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Resource - Ms. Gilewicz

October 4, 2021

More Common Strategies Used In Teaching and Learning Math 

· Bridging to Ten: A strategy which uses "ten" as a benchmark number to assist in partitioning numbers and solving tasks. For example, when solving 7+8, children think, "I need two with eight to make ten so I can break up seven into five and two and the equation becomes 5+10."
Extend to target decades, centuries and common benchmark numbers.

· Count Back: A counting strategy most commonly used to solve "removed items" tasks. For example when solving 12-8, children begin at twelve and count back eight counts to arrive at four. This is sometimes referred to as count-back from or

· Count Back To: A counting strategy most commonly used to solve missing addend tasks of hidden collections. For example, when solving 12-8, children begin at twelve and count back to eight keeping track of the four counts. This is the more efficient subtraction strategy. This strategy is also referred to as count-down-to.

· Count On: A counting strategy used to solve additive tasks involving hidden
collections. For example, 8 + 4 is solved by counting up four from eight to arrive at twelve. This strategy becomes less efficient if counting on larger sets such as 8, 9 or 10 and should be encouraged to use more expedient strategies. A count on child can hold the first set in their head.

· Count Up To: A counting strategy used to solve missing addend tasks or
subtractive tasks. For example, 8+ __ = 12 or 12–8 , is solved by counting from   eight up to twelve, and keeping track of the four counts. This is also referred to as the "think addition" strategy which involves the understanding of the inverse
relationship for addition and subtraction.

· Compensation: A strategy used by children to adapt the numbers they are
working with to make them more friendly. It is most often used when working with numbers that end in the digits eight or nine. For example, to solve 26 + 38,
children take two from 26 to make the equation 24 + 40.

Comprehension Questions

Here are questions that you can use while reading at home with your child to deepen their understanding of the text you are reading with them.

Thinking Within the Text

u What was the problem in the story? What did _____ do to solve the problem?

u What happened in the story? How did the story end?

u Explain what you learned in this book. What did you learn about ____?

u What were some important facts about ____ in this book?

u What information did you learn from the (chart, map, label, graph, photo, drawing,

glossary)? What kind of information does it give you?

Thinking Beyond the Text

u Tell me some ways ___and ___ are alike/different.

u Tell me how ____ felt when ___. Why?

u Why is ___ important?

u How does ____ change? What does ___ learn?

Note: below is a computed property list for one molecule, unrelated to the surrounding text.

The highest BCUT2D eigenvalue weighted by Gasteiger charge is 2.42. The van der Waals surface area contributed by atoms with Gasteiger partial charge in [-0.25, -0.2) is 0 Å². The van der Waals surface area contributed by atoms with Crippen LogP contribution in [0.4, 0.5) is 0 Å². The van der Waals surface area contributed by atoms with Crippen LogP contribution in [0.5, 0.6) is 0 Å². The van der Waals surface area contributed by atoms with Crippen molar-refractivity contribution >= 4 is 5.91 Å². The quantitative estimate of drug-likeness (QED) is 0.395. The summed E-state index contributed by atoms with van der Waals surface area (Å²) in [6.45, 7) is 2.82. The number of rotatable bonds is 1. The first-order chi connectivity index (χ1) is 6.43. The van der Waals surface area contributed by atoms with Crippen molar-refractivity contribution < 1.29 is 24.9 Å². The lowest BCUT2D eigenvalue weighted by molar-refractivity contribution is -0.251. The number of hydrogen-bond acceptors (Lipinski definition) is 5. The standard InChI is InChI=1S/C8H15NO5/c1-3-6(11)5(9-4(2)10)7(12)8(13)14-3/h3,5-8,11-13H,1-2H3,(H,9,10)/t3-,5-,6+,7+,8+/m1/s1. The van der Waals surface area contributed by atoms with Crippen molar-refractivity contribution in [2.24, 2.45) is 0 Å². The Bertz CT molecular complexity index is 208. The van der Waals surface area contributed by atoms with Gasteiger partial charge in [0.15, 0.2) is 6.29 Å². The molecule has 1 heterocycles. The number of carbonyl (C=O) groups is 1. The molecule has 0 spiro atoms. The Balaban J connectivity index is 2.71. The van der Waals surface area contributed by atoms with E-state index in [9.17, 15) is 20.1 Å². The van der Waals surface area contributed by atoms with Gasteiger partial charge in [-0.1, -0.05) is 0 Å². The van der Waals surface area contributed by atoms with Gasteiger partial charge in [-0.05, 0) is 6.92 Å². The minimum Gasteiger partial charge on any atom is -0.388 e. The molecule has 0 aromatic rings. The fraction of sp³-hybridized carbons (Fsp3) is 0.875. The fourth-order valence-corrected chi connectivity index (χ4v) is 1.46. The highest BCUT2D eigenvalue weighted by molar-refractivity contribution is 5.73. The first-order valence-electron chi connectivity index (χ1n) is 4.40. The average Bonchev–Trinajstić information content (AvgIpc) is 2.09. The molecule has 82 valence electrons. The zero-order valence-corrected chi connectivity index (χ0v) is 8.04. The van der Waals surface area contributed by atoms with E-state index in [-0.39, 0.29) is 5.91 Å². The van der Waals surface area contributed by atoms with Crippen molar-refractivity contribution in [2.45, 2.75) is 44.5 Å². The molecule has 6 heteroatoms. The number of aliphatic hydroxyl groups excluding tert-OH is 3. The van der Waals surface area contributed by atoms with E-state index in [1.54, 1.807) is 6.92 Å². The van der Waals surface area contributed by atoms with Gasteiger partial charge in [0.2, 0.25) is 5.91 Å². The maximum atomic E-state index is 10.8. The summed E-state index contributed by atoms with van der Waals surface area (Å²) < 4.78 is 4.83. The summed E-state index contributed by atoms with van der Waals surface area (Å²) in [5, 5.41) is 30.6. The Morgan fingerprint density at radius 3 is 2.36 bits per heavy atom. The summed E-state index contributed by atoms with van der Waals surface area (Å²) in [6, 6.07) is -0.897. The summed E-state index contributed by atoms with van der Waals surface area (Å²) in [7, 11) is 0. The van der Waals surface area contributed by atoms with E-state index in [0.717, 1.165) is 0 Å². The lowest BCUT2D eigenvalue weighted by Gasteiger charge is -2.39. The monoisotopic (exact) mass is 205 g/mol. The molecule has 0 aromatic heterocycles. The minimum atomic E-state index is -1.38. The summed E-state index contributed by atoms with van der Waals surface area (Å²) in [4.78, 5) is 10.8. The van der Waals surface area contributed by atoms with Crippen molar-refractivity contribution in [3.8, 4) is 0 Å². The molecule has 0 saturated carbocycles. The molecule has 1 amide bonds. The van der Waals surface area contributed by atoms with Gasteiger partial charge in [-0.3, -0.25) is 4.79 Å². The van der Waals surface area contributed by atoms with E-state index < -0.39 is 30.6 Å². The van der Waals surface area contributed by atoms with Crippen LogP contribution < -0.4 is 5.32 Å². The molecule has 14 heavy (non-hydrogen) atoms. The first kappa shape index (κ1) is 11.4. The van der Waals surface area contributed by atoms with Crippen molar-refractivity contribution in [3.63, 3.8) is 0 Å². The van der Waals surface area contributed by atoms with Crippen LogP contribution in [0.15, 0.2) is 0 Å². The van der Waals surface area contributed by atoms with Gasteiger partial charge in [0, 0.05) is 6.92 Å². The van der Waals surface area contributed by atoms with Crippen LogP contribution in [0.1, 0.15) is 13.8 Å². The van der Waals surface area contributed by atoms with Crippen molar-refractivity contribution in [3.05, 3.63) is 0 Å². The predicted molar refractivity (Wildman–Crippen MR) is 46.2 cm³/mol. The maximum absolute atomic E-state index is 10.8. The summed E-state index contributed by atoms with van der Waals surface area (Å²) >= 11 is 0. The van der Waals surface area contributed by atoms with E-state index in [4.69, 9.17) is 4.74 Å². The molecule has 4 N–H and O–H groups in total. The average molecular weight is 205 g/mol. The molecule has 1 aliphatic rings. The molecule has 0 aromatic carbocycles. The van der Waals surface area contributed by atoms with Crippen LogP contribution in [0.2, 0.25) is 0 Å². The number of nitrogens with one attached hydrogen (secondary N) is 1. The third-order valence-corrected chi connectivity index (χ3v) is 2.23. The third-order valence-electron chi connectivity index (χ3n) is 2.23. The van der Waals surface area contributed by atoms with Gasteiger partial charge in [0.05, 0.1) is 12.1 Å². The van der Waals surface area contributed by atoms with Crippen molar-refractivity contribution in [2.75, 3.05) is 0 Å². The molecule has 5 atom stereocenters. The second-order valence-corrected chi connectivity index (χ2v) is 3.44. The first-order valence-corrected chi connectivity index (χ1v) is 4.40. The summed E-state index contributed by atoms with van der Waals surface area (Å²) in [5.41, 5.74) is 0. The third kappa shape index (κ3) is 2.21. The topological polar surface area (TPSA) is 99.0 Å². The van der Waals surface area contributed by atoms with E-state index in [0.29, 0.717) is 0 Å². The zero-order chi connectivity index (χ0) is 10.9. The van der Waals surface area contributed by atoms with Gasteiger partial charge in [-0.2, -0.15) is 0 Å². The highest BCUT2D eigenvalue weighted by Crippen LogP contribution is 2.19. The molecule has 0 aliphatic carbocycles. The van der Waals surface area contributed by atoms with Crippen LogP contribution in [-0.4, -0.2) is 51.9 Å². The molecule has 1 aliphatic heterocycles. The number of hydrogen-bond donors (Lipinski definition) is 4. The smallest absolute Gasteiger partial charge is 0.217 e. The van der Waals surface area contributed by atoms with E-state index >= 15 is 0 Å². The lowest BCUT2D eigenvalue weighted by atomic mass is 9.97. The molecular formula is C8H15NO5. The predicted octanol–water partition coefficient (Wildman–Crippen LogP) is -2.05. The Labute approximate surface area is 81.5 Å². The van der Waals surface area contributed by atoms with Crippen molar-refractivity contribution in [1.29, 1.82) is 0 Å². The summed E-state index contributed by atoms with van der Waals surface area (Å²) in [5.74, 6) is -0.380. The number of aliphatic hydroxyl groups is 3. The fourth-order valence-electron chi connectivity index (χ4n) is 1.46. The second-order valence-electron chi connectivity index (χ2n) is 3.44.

u How do you think ____ felt when (or about) _____?

u Why do you think _____? Can you give an example from the book?

u Make a prediction about ____. How do you know something is going to happen here?

u What dos the writer say that makes you think that?

u What is a question you still have about ____?

u What lesson did ____ learn?

u What was the value of ____ to _____?

Thinking About the Text

 Is this a good title for this story? Why (not)?

 What makes the title, ____ a good one for this book?

 What did ____ learn? How do you know this?

 Why do you think the writer said ____?

 What did the writer mean by ______?

 Show the sections of the book and tell the kind of information in each section.

 How does the heading help you read the book?

 How did the writer help you understand _____?

 How did the writer make this book interesting?

 Look at the way the writer began the book. What did the writer do to get you interested in the topic?

 What side do you think the writer is on? Why?

 What is the significance of___?

 Why do you think the writer wrote this book in 1st (or 3rd) person?

 What genre did the writer use? What makes you think that?

 Look at the way the writer ended the book. Do you think this is a good way to end? Why or why not?

 Give an example of a description the writer used to show what ____ was like.

 What was the most important part of the story and why?

 Find the part in the story where _____.

 What did the writer mean when s/he said _____?

 What was the writer’s message?

 The writer used specific words/phrases to describe _____. Can you give examples?

 How did the writer let you know that something exciting was going to happen (foreshadowing)? Find examples from the text.

 Look back at the text and find some powerful descriptive words. Explain what they mean.


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